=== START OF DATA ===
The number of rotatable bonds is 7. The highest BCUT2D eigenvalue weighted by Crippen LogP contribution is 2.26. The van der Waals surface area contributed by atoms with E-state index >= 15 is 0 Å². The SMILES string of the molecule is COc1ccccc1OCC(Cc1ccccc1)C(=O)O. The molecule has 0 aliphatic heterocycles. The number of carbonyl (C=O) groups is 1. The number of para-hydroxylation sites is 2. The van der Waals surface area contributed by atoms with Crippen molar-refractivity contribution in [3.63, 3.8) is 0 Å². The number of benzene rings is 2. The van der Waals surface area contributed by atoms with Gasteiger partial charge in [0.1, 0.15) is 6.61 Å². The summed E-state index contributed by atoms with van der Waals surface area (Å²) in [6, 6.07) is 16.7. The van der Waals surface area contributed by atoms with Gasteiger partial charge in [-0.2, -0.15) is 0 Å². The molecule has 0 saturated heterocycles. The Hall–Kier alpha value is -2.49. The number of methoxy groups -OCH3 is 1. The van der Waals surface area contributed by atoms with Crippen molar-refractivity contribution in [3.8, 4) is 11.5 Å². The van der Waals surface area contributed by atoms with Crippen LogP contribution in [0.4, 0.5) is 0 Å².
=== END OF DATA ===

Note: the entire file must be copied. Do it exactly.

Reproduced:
The number of rotatable bonds is 7. The highest BCUT2D eigenvalue weighted by Crippen LogP contribution is 2.26. The van der Waals surface area contributed by atoms with E-state index >= 15 is 0 Å². The SMILES string of the molecule is COc1ccccc1OCC(Cc1ccccc1)C(=O)O. The molecule has 0 aliphatic heterocycles. The number of carbonyl (C=O) groups is 1. The number of para-hydroxylation sites is 2. The van der Waals surface area contributed by atoms with Crippen molar-refractivity contribution in [3.63, 3.8) is 0 Å². The number of benzene rings is 2. The van der Waals surface area contributed by atoms with Gasteiger partial charge in [0.1, 0.15) is 6.61 Å². The summed E-state index contributed by atoms with van der Waals surface area (Å²) in [6, 6.07) is 16.7. The van der Waals surface area contributed by atoms with Gasteiger partial charge in [-0.2, -0.15) is 0 Å². The molecule has 0 saturated heterocycles. The Hall–Kier alpha value is -2.49. The number of methoxy groups -OCH3 is 1. The van der Waals surface area contributed by atoms with Crippen molar-refractivity contribution in [3.8, 4) is 11.5 Å². The van der Waals surface area contributed by atoms with Crippen LogP contribution in [0.4, 0.5) is 0 Å².